The Salt Lake Valley receives approximately 15 inches (380 mm) of precipitation annually, usually with more on the east side and less on the west side, as most storms come from the Pacific Ocean and the west side is in the rain shadow of the Oquirrh Mountains. Up to 500 mm is received on the east benches. Most of this precipitation is received in spring. The summer is dry, with the majority of precipitation arriving from the monsoon that rises from the south. Short, localized, and often dry thunderstorms are usually associated with the monsoon. However, some can be very intense. These storms can cause contrasting emergencies of flash floods and wildfires (due to dry lightning and powerful winds). Precipitation is heaviest in late fall/early winter and in spring, while early summer is the driest season.

The valley receives 55 inches (140 cm) or more of snow in a year, with up to 100 inches (250 cm) received on the benches. Most of the snow falls from mid-November through March. The mountains receive up to 500 inches (1,270 cm) of light, dry snow and up to 55 inches (1400 mm) of precipitation annually. The dry snow is often considered good for skiing, contributing to the four ski resorts in the county. Snow usually falls from October through May. The heavy snow totals across the county can be attributed to the lake-effect, where precipitation is intensified by the warm waters of the Great Salt Lake, which never entirely freezes due to the lake's high salinity. The lake-effect can affect any area of the county. The dry snow is attributed to the low humidity of the region.

During winter, temperature inversions are a common problem, causing air pollution in the valley. The inversion will trap pollutants, moisture, and cold temperatures in the valley while the surrounding mountains enjoy warm temperatures and clear skies. This can cause some melting snow in the mountains and unhealthy air quality and low visibility in the valley. This weather event lasts from a few days to up to a month in extreme cases, and is caused when a very strong high pressure positions over the Great Basin.

Demographics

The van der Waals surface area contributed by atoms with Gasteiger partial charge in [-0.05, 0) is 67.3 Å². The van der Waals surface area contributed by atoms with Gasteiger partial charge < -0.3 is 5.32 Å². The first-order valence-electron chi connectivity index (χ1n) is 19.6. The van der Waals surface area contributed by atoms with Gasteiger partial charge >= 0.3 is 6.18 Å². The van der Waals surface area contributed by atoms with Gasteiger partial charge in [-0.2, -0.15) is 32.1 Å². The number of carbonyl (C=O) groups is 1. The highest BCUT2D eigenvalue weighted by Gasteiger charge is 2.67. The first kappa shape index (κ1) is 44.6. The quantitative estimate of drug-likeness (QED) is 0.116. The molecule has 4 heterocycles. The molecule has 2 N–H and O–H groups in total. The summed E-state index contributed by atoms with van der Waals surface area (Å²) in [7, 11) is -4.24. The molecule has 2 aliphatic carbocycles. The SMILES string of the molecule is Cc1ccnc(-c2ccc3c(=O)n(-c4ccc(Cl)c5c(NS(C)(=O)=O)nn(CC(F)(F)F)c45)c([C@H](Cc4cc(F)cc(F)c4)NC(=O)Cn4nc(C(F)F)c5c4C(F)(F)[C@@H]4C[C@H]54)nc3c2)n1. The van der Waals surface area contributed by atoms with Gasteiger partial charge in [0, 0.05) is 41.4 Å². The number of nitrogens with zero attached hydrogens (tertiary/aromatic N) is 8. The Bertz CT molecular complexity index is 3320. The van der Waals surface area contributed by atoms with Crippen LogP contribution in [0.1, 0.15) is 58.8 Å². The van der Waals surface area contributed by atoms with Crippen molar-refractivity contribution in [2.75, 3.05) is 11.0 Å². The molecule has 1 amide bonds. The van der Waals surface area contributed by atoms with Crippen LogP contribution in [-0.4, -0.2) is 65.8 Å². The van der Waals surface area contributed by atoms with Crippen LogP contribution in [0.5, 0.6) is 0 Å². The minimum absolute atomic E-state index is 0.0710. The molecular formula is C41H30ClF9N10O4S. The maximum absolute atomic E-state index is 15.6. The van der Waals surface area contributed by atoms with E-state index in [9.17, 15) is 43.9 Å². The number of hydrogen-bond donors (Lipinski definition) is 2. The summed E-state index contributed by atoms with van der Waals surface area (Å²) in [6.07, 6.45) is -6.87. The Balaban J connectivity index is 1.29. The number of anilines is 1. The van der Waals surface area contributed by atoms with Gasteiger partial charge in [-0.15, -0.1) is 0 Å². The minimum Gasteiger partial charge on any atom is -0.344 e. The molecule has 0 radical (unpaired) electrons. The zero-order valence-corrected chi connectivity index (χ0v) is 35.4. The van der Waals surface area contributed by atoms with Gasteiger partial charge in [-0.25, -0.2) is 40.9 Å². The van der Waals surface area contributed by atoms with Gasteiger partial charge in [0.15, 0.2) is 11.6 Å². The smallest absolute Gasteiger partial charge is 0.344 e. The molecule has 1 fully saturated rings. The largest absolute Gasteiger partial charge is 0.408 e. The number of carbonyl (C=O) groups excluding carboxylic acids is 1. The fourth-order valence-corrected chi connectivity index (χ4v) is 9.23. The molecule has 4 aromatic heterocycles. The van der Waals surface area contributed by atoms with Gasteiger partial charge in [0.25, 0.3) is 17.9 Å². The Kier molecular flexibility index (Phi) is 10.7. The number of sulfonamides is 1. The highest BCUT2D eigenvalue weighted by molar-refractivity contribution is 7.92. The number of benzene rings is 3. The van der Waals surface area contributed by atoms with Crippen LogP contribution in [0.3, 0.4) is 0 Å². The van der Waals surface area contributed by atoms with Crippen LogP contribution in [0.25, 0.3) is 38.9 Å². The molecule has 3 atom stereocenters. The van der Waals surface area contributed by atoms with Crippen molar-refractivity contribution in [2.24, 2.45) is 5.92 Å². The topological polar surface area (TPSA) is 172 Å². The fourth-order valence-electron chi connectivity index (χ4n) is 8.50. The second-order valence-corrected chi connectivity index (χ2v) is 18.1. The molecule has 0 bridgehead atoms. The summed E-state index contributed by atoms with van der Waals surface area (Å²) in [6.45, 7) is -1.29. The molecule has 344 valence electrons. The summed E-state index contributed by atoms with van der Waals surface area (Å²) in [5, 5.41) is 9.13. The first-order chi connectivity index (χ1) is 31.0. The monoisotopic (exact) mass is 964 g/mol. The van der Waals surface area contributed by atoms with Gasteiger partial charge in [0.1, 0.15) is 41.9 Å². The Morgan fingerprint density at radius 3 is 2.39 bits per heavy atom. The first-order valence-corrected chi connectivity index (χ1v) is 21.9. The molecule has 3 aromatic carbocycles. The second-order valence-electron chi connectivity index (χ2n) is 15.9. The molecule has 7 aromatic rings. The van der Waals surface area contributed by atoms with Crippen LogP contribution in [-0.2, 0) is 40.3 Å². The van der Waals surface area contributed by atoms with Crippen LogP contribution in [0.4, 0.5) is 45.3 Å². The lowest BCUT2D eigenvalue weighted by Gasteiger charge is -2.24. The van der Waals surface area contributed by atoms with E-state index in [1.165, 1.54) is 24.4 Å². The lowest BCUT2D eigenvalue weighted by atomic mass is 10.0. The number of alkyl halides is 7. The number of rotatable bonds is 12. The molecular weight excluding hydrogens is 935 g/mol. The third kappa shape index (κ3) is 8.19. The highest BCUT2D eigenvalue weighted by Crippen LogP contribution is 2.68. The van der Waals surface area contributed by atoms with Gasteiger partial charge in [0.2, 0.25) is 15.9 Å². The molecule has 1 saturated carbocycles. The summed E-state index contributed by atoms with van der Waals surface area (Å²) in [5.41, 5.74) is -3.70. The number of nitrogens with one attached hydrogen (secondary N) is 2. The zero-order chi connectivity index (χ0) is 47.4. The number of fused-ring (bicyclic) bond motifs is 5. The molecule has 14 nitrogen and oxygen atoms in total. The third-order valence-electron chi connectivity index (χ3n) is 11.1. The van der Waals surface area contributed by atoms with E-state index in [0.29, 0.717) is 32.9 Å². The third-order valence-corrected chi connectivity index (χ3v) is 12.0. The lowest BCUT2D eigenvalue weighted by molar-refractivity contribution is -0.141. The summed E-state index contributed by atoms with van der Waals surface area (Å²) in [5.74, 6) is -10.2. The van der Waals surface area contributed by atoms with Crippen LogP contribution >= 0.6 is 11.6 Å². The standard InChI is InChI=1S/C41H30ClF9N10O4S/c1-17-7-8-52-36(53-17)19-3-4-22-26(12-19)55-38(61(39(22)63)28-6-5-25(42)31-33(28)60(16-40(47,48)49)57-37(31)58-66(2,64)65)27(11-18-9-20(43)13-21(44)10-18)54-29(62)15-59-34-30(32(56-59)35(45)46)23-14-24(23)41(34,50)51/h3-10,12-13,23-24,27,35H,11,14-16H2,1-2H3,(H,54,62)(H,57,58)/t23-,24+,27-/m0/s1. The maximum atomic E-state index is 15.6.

Historical population
Census Pop.
1850 6,157
1860 11,295 83.4%
1870 18,337 62.3%
1880 31,977 74.4%
1890 58,457 82.8%
1900 77,725 33.0%
1910 131,426 69.1%
1920 159,282 21.2%
1930 194,102 21.9%
1940 211,623 9.0%
1950 274,895 29.9%
1960 383,035 39.3%
1970 458,607 19.7%
1980 619,066 35.0%
1990 725,956 17.3%
2000 898,387 23.8%
2010 1,029,655 14.6%
Est. 2015 1,107,314 7.5%
U.S. Decennial Census
1790–1960 1900–1990
1990–2000 2010–2014

As of the 2010 Census, there were 1,029,655 people, 343,218 households, and 291,686 families residing in the county. The population density was 1,274 people per square mile (791/km²). There were 364,031 housing units at an average density of 450 per square mile (279/km²). The racial makeup of the county was 81.2% White, 1.59% Black or African American, 0.89% Native American, 3.3% Asian, 1.53% Pacific Islander, 8.35% from other races, and 3.14% from two or more races. 17.09% of the population were Hispanic or Latino of any race.

In 2010 there were 343,218 households out of which 40.10% had children under the age of 18 living with them, 57.80% were married couples living together, 10.40% had a female householder with no husband present, and 27.50% were non-families. 20.80% of all households were made up of individuals and 6.20% had someone living alone who was 65 years of age or older. The average household size was 3.00 and the average family size was 3.53.

In the county, 30.50% of the population was under the age of 18, 12.90% from 18 to 24, 30.60% from 25 to 44, 18.00% from 45 to 64, and 8.10% who were 65 years of age or older. The median age was 29 years. For every 100 females there were 101.70 males. For every 100 females age 18 and over, there were 99.70 males.

The median income for a household in the county was $48,373, and the median income for a family was $54,470. Males had a median income of $36,953 versus $26,105 for females. The per capita income for the county was $20,190. About 5.70% of families and 8.00% of the population were below the poverty line, including 9.00% of those under age 18 and 5.50% of those age 65 or over.

The Census' 2005 American Community Survey indicated that 11.4% of Salt Lake County's population living in households (as opposed to group arrangements such as college dormitories) spoke Spanish at home.

Religion

Recent religious data suggests that as of 2011, 51.4% of the county identifies as LDS.

Communities

Salt Lake County Utah incorporated and unincorporated areas
Map of Salt Lake County municipalities and CDPs

Cities

Towns

Unincorporated communities

The county has created "townships" and "community councils" in unincorporated areas, largely for planning purposes only. As of 2010, all of the townships are also census-designated places (CDPs), but the boundaries set by the Census Bureau and the county do not always coincide.

Townships

Community councils

  • Big Cottonwood Canyon
  • Granite (also a CDP)
  • Parley's Canyon
  • Sandy Hills and Willow Canyon (enclaves of Sandy)
  • Southwest (area south of Copperton and South Jordan and west of Herriman)

Former communities

  • Bingham Canyon, incorporated 1904, disincorporated 1971. The last buildings were razed in 1972 as the Bingham Canyon Mine absorbed the town. At its peak its population was around 15,000.
  • Forest Dale, incorporated 1902, disincorporated 1912 and subsequently annexed by Salt Lake City.
  • Lark was a small town on the southwest side of the valley that was dismantled entirely in 1978 to make way for overburden from the Bingham Canyon Mine. At its peak its population was around 800.